The first museum in Turkey was established in the middle of the XIX Century. Until then old and valuable Ottoman works of art had been kept in the Enderun Hazinesi and the Religious Relics in the Hirka-i Serif Rooms at Topkapi Palace. In 1846 the Imperial Marshal of the Arsenal, Ahmet Fethi Pasha, collected up all the old weapons and created the Armaments Museum in the church of Saint Irene in Istanbul. The idea of establishing a museum for the display of archaeological exhibits came much later, however. While Ali Pasha was prime minister, a teacher at Galatasaray High School, Mr. Goold, was appointed as Director of Imperial Museums, and he proceeded to issue an order that all transportable antiquities of importance within the boundaries of the Ottoman Empire be brought to Istanbul. In 1876 when M. Dethier was appointed Director of Museums the Tiled Pavilion was turned into an archaeological museum, while Saint Irene became the Military Museum. When D. Dethier died in 1881 Osman Hamdi Bey, a painter and Turkey’s first curator was appointed Director of Museums.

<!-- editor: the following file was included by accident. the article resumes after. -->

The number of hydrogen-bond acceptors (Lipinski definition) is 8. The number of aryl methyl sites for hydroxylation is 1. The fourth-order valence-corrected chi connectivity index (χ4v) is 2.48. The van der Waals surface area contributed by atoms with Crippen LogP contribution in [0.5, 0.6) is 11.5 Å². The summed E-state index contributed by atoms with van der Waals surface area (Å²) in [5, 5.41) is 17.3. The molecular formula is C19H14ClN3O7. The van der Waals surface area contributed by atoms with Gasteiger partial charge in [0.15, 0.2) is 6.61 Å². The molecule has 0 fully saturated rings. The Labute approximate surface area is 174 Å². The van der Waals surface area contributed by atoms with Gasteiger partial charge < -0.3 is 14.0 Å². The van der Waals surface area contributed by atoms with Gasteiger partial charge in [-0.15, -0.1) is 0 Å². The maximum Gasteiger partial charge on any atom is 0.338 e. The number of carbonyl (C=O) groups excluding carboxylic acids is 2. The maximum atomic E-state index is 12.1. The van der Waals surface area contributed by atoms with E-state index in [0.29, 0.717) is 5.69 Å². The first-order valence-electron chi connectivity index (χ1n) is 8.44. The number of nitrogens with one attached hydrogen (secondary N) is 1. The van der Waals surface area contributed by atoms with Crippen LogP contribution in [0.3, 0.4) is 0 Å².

Under the direction of the artist, Osman Hamdi Bey Turkish museums entered a new period. When the Works of Antiquity Regulation was put into effect by Osman Hamdi Bey in 1883, he began to organize excavations in various regions of the country. Among these was that at Nemrut Mountain near Adiyaman. The objects uncovered by the excavations in the region of Sayda in 1887 were brought to Istanbul. When the Tiled Pavilion began to suffer from lack of space Osman Hamdi Bey had a new building constructed opposite the old one, the present Archaeological Museum, and in 1891, when all the archaeological findings had been placed in the museum, it was opened to the public. As a result of excavations in Mesopotamia, Syria, Palestine, and Anatolia many objects were gathered and exhibited in this ‘building which grew larger as annexes were built. When Osman Hamdi Bey died in 1910, his brother Halil Ethem (Eldem) was appointed as Director of Museums. At this time the galleries of the museum were filled with objects discovered by the excavations in Didyma, Miletos, “Priene, Ephesus, and Sardis in Anatolia. In addition, the section of Old Oriental Works was Opened. In 1914 the Islamic Museum was opened in the Suleymaniye Soup Kitchen in Istanbul, which contained Turkish and Islamic works of art, and Imperial Museum Branches were Opened in the large cities of Anatolia.